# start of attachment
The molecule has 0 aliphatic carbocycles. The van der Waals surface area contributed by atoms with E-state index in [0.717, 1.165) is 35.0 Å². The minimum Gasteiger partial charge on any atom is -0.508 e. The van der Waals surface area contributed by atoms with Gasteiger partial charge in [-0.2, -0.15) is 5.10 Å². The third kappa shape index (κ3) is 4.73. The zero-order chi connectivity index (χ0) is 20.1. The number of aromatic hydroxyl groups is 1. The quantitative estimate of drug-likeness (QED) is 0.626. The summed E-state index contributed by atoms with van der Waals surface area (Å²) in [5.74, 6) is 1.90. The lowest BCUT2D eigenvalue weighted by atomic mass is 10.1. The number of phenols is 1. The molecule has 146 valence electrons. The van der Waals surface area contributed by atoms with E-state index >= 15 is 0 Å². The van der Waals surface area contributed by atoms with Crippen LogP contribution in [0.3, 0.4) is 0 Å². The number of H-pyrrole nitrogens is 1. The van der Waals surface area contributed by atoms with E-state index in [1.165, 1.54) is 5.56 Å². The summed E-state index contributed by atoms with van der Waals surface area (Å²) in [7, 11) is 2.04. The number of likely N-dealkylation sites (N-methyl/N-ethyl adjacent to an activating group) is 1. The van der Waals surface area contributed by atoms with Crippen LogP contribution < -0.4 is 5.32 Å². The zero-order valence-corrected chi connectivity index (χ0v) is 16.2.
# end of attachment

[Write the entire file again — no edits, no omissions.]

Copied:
The molecule has 0 aliphatic carbocycles. The van der Waals surface area contributed by atoms with E-state index in [0.717, 1.165) is 35.0 Å². The minimum Gasteiger partial charge on any atom is -0.508 e. The van der Waals surface area contributed by atoms with Gasteiger partial charge in [-0.2, -0.15) is 5.10 Å². The third kappa shape index (κ3) is 4.73. The zero-order chi connectivity index (χ0) is 20.1. The number of aromatic hydroxyl groups is 1. The quantitative estimate of drug-likeness (QED) is 0.626. The summed E-state index contributed by atoms with van der Waals surface area (Å²) in [5.74, 6) is 1.90. The lowest BCUT2D eigenvalue weighted by atomic mass is 10.1. The number of phenols is 1. The molecule has 146 valence electrons. The van der Waals surface area contributed by atoms with E-state index >= 15 is 0 Å². The van der Waals surface area contributed by atoms with Crippen LogP contribution in [0.3, 0.4) is 0 Å². The number of H-pyrrole nitrogens is 1. The van der Waals surface area contributed by atoms with E-state index in [1.165, 1.54) is 5.56 Å². The summed E-state index contributed by atoms with van der Waals surface area (Å²) in [7, 11) is 2.04. The number of likely N-dealkylation sites (N-methyl/N-ethyl adjacent to an activating group) is 1. The van der Waals surface area contributed by atoms with Crippen LogP contribution < -0.4 is 5.32 Å². The zero-order valence-corrected chi connectivity index (χ0v) is 16.2.